The potential uses of cannabis in treating epilepsy have gotten a lot of press but so far little scientific research. Three studies presented today at the American Epilepsy Society's meeting in Seattle represent an attempt to fill that gap. Their authors report on the use of marijuana and its derivative cannabidiol (CBD) in treating some forms of epilepsy.
The potential uses of cannabis in treating epilepsy have gotten a lot of press but so far little scientific research.
Three studies presented today at the American Epilepsy Society’s meeting in Seattle represent an attempt to fill that gap. Their authors report on the use of marijuana and its derivative cannabidiol (CBD) in treating some forms of epilepsy.
Researchers at Children’s Hospital Colorado and the University of Colorado looked at 58 children and teens with catastrophic forms of epilepsy who got treatment with cannabis. In a report that criticized clinicians’ (and families') apparent willingness to believe what they saw in media reports, Kevin Chapman, MD and colleagues found that there were adverse effects in 47% of patients, with 21% reporting an increase in seizures and one patient death.
Only a third of patients’ parents reported their child’s seizure had been reduced by 50% or more. Only 2 of 16 patients who had baseline EEGs prior to and during cannabis treatment showed any improvement, nor did the response rate change with various strains of cannabis.
The team thought it was significant that families who moved to Colorado to get legal access to the treatment were 3 times more likely to report a 50% reduction in their child’s seizures than parents who already lived in the state.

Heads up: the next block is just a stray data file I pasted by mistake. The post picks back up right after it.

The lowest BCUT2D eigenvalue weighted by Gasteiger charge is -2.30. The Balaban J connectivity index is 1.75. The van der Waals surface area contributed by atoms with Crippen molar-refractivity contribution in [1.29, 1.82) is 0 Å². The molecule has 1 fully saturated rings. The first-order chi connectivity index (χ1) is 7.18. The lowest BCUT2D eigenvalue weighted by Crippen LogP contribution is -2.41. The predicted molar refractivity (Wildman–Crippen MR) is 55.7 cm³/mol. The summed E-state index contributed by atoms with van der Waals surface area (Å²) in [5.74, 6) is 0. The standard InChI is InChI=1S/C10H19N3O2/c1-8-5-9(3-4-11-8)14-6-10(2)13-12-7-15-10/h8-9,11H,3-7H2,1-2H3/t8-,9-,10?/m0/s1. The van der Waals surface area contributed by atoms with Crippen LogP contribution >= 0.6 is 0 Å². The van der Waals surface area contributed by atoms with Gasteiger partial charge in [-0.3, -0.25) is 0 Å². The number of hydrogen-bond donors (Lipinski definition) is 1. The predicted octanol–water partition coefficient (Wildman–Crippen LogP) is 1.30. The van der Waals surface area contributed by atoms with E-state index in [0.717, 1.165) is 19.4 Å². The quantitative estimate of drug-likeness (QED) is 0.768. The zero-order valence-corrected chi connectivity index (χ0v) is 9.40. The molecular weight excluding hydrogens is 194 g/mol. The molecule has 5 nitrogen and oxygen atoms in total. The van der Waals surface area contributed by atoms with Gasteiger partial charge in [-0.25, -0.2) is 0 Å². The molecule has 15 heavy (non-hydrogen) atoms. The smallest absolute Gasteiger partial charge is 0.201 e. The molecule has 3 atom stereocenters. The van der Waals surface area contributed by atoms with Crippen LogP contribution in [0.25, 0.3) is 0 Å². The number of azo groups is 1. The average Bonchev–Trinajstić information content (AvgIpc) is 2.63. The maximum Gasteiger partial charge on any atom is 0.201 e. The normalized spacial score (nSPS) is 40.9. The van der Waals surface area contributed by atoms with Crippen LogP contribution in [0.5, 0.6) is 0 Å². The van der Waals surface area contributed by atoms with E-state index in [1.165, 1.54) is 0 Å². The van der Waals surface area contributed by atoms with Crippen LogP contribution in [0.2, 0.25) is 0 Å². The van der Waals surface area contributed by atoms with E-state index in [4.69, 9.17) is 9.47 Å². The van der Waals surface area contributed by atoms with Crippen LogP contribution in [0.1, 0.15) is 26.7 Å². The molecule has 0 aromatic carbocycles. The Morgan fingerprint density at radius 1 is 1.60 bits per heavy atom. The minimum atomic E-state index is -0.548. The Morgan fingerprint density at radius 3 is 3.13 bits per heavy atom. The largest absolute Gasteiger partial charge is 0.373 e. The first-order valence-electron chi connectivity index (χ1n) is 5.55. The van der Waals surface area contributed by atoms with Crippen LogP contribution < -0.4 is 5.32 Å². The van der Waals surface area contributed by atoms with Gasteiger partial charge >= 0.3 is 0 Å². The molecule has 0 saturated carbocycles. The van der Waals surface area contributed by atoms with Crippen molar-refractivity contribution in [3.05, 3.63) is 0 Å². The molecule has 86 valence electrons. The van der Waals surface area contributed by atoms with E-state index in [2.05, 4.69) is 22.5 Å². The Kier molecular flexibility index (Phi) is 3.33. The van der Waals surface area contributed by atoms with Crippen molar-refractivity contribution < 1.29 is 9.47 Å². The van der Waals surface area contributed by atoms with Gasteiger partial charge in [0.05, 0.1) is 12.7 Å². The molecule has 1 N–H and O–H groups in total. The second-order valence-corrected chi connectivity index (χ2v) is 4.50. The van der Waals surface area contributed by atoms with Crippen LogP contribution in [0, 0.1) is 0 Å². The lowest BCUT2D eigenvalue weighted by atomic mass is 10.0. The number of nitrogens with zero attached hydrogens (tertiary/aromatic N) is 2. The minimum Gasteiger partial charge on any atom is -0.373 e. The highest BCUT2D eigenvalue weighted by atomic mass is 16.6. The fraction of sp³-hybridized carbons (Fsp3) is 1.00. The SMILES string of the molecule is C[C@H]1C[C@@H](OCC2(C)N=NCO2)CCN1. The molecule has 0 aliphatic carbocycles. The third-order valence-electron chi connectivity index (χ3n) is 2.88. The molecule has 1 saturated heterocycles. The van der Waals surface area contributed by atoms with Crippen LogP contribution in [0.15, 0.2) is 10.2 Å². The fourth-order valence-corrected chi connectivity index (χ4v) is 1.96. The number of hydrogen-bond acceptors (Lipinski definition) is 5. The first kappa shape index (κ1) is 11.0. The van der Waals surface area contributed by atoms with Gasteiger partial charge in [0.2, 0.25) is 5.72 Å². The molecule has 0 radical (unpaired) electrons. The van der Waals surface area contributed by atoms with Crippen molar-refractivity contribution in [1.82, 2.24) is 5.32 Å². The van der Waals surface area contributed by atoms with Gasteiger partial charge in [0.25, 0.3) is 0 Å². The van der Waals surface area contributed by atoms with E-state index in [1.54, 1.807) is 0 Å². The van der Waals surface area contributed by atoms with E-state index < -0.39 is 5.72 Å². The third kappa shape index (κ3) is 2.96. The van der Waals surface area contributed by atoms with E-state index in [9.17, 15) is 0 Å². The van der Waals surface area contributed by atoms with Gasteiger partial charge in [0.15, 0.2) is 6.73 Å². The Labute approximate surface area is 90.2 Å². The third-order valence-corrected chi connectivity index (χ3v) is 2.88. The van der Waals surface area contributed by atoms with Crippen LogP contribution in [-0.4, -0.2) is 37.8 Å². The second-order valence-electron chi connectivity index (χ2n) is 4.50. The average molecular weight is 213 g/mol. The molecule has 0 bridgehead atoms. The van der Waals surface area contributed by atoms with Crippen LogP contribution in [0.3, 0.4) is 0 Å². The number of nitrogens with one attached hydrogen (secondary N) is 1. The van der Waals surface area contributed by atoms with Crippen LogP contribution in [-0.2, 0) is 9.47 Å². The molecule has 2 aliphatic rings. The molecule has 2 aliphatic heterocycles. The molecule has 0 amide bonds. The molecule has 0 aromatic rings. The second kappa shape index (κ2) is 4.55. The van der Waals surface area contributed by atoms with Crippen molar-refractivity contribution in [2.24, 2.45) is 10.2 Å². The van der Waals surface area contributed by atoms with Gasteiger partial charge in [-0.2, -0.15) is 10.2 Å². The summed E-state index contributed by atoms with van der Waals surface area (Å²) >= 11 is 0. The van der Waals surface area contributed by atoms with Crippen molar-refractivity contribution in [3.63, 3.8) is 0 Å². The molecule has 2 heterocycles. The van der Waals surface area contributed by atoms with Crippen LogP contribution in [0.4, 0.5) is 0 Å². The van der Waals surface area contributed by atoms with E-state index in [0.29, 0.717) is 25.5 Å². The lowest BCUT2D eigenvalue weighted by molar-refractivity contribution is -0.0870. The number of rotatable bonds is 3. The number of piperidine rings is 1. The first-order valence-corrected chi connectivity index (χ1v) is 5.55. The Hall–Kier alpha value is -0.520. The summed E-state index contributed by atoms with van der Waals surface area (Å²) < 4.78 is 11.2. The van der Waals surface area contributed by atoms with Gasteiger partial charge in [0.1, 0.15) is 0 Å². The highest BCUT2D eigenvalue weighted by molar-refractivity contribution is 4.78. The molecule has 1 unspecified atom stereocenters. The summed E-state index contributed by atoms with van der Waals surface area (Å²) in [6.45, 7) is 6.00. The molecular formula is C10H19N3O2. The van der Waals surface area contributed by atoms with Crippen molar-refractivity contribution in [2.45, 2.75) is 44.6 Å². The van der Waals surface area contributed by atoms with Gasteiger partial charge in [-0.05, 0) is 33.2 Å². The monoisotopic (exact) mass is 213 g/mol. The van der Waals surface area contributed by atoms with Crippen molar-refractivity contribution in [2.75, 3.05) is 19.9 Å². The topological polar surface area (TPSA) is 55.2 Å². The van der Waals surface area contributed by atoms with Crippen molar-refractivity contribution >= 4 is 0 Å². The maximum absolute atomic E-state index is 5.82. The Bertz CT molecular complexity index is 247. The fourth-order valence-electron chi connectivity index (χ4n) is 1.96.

“This substantial gap between clinical observations and various anecdotal reports highlighted in the popular media underscores the desperate need shared by the entire epilepsy community for robust scientific evidence regarding the potential benefit and risks of marijuana in people with epilepsy,” Chapman said.
There was better news in a report on parents of children suffering infantile or LGS treated with CBD-enriched cannabis preparations. Researchers at the University of California in Los Angeles said 92% of parents of 53 children in the study reported seizures were reduced, including 13% who said seizures had stopped. The lead author was Raymond Zhou, a UCLA Infantile Spasms Project research associate.
A single-case study of a child with Doose Syndrome showed a 4-year-old boy whose parents found CBD treatment to try to help the patient’s multiple seizures continued to have at least 10 seizures a day. He was also getting valproic acid. But when the dosage of valproic acid was reduced, the child’s seizures gradually tapered off.
“We cannot recommend CBD treatment based on the limited evidence at this time,” said lead author Jeffery Gold, MD, PhD of Rady Children’s Hospital of San Diego. “Since the effect of CBD treatment on other medications is undetermined, we recommend that physicians work with families to determine if adjustments to other medications are necessary,” he said. Such families should be particularly watchful if those medications include valproic acid, he said.
Gold noted that he had suggested the family try a ketogenic diet but that they opted for CBD instead.